How to protect medically vulnerable students when school doors reopen
Students who are immunocompromised or have a history of respiratory illness may be at greater risk of either contracting the coronavirus or experiencing severe symptoms. As districts plan to reopen school buildings and resume school activities, IEP and Section 504 teams should give special thought to how they will program for and place students who are medically fragile.
Erin Gilsbach, executive director at EdLaw Interactive, says schools should be proactively working this summer to identify students whose underlying medical conditions place them at risk. “While many concerned parents have already brought these issues to the schools’ attention, schools should not wait for a parent to raise the issue.”
IEP and Section 504 teams should reconvene to determine what accommodations a student may need to remain safe and whether the student may require an alternative placement, Gilsbach says.
• Know what general modifications will be made. To properly consider what accommodations a student needs, the IEP or Section 504 team must know what general modifications the school will be putting in place, so the team can make informed decisions about what additional steps are necessary.
• Include the student’s primary care physician (or medical specialist) in the discussion. Teams should be ready to succinctly describe to the student’s medical providers what modifications are being made to protect the general student population. Then, they should ask for specific recommendations as to what additional measures might be needed to keep the student safe, Gilsbach said.
• Identify students who cannot safely learn in school buildings. IEP and 504 teams must determine which students are at too great a risk regardless of what safeguards are in place. These students may need to continue learning online, but that decision must be made by the IEP team or 504 team on an individualized basis and with the benefit of appropriate data. “It is crucial that schools obtain this information from the student’s medical providers so that they can proceed with developing an alternative program in the home or in another appropriate setting,” Gilsbach says.
• Keep up with research. Schools will need to be vigilant about keeping up with current research on COVID-19, Gilsbach adds. “Some potential accommodations will depend upon emerging information about the virus (such as whether the use of classroom air filtration might be effective in reducing airborne virus particles).” As researchers have more time to study the virus, a better understanding will emerge as to how to effectively minimize the risks at school.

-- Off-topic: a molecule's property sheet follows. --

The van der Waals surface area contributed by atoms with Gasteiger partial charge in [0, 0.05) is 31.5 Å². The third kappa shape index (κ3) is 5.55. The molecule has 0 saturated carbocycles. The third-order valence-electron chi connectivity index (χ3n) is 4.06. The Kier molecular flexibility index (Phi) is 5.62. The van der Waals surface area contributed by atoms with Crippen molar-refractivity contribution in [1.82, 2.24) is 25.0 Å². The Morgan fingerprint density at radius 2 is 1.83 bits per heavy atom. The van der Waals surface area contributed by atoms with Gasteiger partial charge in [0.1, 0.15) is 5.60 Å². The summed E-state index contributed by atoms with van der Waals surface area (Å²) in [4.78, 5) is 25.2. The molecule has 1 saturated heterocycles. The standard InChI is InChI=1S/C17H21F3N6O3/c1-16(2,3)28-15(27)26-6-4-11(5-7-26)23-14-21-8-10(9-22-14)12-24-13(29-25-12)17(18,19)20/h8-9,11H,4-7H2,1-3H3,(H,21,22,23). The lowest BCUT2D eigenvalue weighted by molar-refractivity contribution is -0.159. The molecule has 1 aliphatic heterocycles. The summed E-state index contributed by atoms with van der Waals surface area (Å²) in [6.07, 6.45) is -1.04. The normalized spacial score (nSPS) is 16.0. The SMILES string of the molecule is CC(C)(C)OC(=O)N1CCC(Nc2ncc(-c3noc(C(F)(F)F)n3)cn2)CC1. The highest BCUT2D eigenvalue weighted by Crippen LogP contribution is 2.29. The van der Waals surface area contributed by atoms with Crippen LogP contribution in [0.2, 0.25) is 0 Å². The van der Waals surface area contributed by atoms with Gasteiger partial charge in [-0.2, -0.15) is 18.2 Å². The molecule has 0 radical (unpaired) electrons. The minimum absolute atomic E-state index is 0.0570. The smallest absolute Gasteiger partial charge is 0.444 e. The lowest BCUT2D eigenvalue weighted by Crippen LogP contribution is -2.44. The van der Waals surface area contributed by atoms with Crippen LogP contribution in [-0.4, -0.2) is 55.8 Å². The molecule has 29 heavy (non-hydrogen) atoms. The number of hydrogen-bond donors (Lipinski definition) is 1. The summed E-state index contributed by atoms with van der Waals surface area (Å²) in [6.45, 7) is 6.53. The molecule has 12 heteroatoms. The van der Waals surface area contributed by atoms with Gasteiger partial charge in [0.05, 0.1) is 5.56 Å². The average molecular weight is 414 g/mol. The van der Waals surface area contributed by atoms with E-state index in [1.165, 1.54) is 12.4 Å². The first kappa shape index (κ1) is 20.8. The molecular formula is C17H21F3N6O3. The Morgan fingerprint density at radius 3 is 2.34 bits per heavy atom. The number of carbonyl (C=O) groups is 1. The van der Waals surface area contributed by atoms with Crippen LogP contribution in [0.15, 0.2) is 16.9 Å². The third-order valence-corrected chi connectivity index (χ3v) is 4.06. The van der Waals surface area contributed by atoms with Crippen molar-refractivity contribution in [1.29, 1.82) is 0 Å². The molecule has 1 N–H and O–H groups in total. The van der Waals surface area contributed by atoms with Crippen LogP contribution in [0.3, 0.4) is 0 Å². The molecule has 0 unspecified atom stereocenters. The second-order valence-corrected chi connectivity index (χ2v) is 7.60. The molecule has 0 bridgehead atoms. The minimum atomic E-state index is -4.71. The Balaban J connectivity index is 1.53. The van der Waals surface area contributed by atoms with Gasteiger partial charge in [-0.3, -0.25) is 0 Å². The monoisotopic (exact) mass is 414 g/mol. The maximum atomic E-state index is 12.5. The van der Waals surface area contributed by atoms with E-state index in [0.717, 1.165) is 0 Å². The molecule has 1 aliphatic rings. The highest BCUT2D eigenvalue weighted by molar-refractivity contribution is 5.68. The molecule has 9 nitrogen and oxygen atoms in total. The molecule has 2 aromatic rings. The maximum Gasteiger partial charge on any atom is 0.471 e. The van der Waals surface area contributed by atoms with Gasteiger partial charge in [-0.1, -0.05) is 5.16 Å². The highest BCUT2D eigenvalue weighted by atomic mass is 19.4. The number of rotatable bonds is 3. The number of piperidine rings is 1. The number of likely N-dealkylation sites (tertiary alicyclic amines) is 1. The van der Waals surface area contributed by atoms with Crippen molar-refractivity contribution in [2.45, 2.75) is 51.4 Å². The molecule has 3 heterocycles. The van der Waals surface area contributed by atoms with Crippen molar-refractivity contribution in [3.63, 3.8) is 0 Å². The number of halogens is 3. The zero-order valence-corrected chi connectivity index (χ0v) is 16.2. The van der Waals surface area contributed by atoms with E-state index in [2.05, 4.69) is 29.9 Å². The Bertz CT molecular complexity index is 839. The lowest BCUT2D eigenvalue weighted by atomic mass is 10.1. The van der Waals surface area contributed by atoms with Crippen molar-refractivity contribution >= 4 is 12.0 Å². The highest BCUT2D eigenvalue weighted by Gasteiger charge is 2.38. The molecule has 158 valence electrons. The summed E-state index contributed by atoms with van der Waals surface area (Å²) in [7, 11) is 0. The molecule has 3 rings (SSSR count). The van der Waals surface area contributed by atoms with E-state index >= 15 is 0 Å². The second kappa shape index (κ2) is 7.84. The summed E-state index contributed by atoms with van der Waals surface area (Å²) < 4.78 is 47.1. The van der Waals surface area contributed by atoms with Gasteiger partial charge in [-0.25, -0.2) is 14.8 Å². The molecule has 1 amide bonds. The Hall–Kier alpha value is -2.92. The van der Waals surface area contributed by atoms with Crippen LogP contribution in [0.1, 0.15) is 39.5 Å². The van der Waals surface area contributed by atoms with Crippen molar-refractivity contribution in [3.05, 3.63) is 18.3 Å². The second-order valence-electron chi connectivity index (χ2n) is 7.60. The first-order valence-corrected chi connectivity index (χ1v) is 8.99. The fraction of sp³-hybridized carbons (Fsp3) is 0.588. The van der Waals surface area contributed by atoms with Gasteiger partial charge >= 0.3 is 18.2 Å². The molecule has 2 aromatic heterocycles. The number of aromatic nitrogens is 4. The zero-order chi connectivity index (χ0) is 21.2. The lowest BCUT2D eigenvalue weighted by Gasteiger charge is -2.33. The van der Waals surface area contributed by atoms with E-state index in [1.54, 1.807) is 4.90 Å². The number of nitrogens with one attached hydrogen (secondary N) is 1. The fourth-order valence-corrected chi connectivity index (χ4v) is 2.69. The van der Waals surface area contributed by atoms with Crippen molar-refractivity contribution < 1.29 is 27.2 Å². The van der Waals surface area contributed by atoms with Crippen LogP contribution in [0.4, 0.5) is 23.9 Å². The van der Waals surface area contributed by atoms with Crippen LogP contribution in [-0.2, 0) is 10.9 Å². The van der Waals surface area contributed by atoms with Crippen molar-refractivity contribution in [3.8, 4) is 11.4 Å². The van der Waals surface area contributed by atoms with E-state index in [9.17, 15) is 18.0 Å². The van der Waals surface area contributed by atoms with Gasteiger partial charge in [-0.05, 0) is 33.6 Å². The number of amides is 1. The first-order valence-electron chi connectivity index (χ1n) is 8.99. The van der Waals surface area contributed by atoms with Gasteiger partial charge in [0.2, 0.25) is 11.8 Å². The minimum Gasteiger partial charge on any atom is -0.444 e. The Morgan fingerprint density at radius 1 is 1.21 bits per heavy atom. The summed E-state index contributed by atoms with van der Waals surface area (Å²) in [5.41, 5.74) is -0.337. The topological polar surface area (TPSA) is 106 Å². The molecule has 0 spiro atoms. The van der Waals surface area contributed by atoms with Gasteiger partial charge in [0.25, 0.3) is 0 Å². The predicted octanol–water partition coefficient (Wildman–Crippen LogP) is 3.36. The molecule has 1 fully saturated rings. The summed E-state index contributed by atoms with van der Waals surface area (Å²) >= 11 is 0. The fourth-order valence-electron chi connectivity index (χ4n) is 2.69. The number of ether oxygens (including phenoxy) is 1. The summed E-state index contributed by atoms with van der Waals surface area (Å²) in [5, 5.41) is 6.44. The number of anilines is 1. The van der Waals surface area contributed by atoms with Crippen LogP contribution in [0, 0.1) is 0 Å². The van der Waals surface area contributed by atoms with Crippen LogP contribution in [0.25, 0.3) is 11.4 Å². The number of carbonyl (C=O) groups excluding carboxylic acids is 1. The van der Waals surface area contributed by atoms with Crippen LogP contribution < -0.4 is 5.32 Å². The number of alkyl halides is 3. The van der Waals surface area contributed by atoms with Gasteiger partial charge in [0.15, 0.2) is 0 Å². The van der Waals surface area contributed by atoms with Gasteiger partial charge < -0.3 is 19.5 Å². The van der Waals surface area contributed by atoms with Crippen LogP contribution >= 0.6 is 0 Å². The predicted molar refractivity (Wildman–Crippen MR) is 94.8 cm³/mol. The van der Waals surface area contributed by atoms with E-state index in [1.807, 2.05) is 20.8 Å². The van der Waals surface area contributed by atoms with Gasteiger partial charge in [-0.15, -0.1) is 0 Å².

Andrew Rudloff with Bishop Colvin Johnson & Kent, LLC in Birmingham, Ala., point out that developing and implementing programming for a student who is medically vulnerable is often difficult for an IEP team even outside of pandemic circumstances. The same considerations that applied pre-pandemic (e.g., decision-making driven by educational needs and abilities) should still apply. But now, Rudloff says, IEP teams may wish to give attention, or more attention, to:
- Medical information from the student’s private providers.
- School-based infection control precautions.
- Increased or altered cleaning regimens in school facilities (and the potential impact of those regimens on the student’s safety).
- Other supports that may be needed for educators or service providers to serve the student.
“Of course, this will mean things like infection control precautions and cleaning regimens at the building level may need to be known and understood by at least one school representative on the team (e.g., the local education agency representative),” Rudloff says.
These considerations will dovetail in the team’s discussion and determination of the student’s least restrictive environment, as well as in what role, if any, continued virtual instruction should play in the provision of appropriate programming for the student, Rudloff says. “Regardless, the overarching end goal should still be the same: development and implementation of programming to enable meaningful benefit.”
Director of Special Education Sarah Taylor at Forsyth County School System in Cumming, Ga., says her district is seeing a need to continue virtual teaching for some students, such as those with autoimmune conditions, during the 2020-21 school year. And, some parents are asking for these placements. Taylor advises that districts plan to address these issues and offer flexibility to meet individual student needs.
Another option may be to keep some students in small groups to reduce the risk of infection. In deciding how to protect a medically vulnerable student and whether the student can safely attend school, Taylor advises that IEP and 504 teams:
- Seek the input of the student’s medical provider to help determine the needed environment and supports.
- Discuss what realistically can and can’t be done in a school building to keep a student safe.
- Obtain the parent’s input.
- Consider convening the team before school begins to discuss offering new accommodations or a new placement.
Joseph Pfrommer, Esq., covers special education legal issues for DA sister publication Special Ed Connection.
Read more coverage on coronavirus, including how schools are planning for fall.